Gene set enrichment analysis (GSEA) was performed on EPZ-6438 versus DMSO-treated 2-sample comparison for all cell lines, each at 2 concentrations and 3 time points, using the GSEA Java-enabled desktop software (Version 2.0.13, http://www.broadinstitute.org/gsea/index.jsp). Probe sets were collapsed to gene symbols (HUGO nomenclature) using maximum probe intensity collapsing mode. Permutation was carried out on gene set, rather than phenotype, to accommodate small sample size. Customized KEGG pathway gene sets [added Ben-Porath embryonic stem (ES) cell and Velichutina Centroblast PRC2 target sets, as described (17)] as well as transcription factor binding motif gene sets from MSigDB version 4.0 (http://www.broadinstitute.org/gsea/msigdb/index.jsp) were used for all GSEA analyses.
All the procedures related to animal handling, care, and the treatment in this study were performed according to the guidelines approved by the Institutional Animal Care and Use Committee of CRL Piedmont, Eisai Tsukuba, and Eisai Andover following the guidance of the Association for Assessment and Accreditation of Laboratory Animal Care.
WSU-DLCL2 cells were harvested during mid-log phase growth, and resuspended in PBS with 50% Matrigel (BD Biosciences). SCID mice received 1 × 107 cells (0.2 mL cell suspension) subcutaneously in the right flank. After 10 to 30 days, mice with 108 to 126 mm3 tumors were sorted into treatment groups with mean tumor volumes of 117 to 119 mm3. EPZ-6438 or vehicle (0.5% NaCMC + 0.1% Tween-80 in water) was administered at the indicated doses on 3 times daily every 8 hours, 2 times a day every 12 hours, or once a day schedules for either 7 or 28 days by oral gavage. Each dose was delivered in a volume of 0.2 mL/20 g mouse (10 mL/kg), and adjusted for the last recorded weight of individual animals. The maximal treatment length was 28 days. On day 7 or day 28 during the studies, mice were sampled in a prespecified fashion. Sampling included nonterminal bleeds (0.25 mL) from the mandibular vein without anesthesia and full volume blood collection via terminal cardiac puncture under CO2 anesthesia. Blood samples were processed for plasma, with K2-EDTA as anticoagulant. The plasma samples were frozen at −80°C and stored before bioanalysis of compound levels. Tumors were harvested from specified mice under RNase-free conditions and bisected. Tumor tissue from each animal was snap frozen in liquid nitrogen and pulverized with a mortar and pestle.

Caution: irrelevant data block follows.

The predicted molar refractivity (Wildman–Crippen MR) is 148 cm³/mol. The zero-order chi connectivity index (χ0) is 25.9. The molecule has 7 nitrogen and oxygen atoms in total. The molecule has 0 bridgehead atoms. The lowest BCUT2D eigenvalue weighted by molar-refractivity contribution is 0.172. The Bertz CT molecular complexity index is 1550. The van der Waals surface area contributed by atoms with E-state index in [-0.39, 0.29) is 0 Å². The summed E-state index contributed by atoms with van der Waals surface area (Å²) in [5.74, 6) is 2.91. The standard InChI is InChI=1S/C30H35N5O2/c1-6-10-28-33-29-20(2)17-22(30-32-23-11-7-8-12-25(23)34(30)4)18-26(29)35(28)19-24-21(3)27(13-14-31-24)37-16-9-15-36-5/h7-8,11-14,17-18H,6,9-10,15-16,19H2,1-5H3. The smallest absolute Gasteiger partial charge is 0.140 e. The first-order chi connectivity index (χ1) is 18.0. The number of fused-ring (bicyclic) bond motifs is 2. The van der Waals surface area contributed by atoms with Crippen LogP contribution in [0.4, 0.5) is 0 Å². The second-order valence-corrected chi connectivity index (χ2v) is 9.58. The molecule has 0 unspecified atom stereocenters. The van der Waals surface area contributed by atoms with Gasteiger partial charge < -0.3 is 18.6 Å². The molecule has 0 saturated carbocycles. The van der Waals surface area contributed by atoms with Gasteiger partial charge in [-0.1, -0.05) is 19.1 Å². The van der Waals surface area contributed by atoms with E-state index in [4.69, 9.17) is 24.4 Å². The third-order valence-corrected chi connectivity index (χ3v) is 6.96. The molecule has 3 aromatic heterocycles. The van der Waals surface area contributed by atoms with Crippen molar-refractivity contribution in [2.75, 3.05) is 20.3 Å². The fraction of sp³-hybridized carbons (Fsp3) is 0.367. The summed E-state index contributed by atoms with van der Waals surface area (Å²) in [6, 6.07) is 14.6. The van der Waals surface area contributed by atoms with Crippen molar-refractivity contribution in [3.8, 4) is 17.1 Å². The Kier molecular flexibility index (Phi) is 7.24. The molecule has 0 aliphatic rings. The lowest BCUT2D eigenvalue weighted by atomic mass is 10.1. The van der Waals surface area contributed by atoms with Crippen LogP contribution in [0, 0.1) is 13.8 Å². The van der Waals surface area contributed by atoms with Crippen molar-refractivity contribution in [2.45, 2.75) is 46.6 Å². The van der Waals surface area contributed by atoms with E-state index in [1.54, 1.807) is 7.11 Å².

KARPAS-422 cells were harvested during mid-log phase growth, and resuspended in Hank balanced salt solution with 50% Matrigel (BD Biosciences). Balb/C-nu mice (Charles River Laboratories Japan) received 1 × 107 cells (0.1 mL cell suspension) subcutaneously in the right flank. Mice carrying tumors of approximately 150 mm3 for efficacy studies (14 days after injection) or 250 mm3 for pharmacodynamics studies (21 days after injection) were sorted into treatment groups with similar mean tumor volumes. EPZ-6438 or vehicle (0.5% MC + 0.1% Tween-80 in water) was administered at the indicated doses on twice a day or once a day schedules for either 7 or 28 days by oral gavage. Each dose was delivered in a volume of 0.2 mL/20 g mouse (10 mL/kg), and adjusted for the last recorded weight of individual animals. Tumor volumes were followed throughout the experiment. Tumor volume was measured 2 times weekly after the start of treatment. In pharmacodynamic studies, tumors were harvested from specified mice, soaked in ice cold lysis buffer (10 mmol/L MgCl2, 10 mmol/L Tris-HCl, 25 mmol/L KCl, 1% Triton X-100, 8.6% sucrose and protease inhibitor), and homogenized with handy microhomogenizer.
Pfeiffer donor tumors were first prepared by implanting 1 × 107 cells (0.1 mL cell suspension with 50% Matrigel; BD Biosciences) under the right arm of NSG mice (The Jackson Laboratory) subcutaneously. Approximately 63 days after implantation, donor tumors were harvested and dissected into fragments in size of approximate 20 mg. These tumor fragments were subsequently implanted into 100 NSG mice subcutaneously. Thirty days after implantation, 45 mice with tumors ranging from 124 to 680 mm3 were selected and randomized into groups for efficacy study. EPZ-6438 or vehicle (0.5% MC + 0.1% Tween-80 in water) was administered at once a day schedules for either 7, 12, or 28 days by oral gavage. Each dose was delivered in a volume of 0.2 mL/20 g mouse (10 mL/kg), and adjusted for the last recorded weight of individual animals. Tumor volume was measured 2 times weekly after the start of treatment.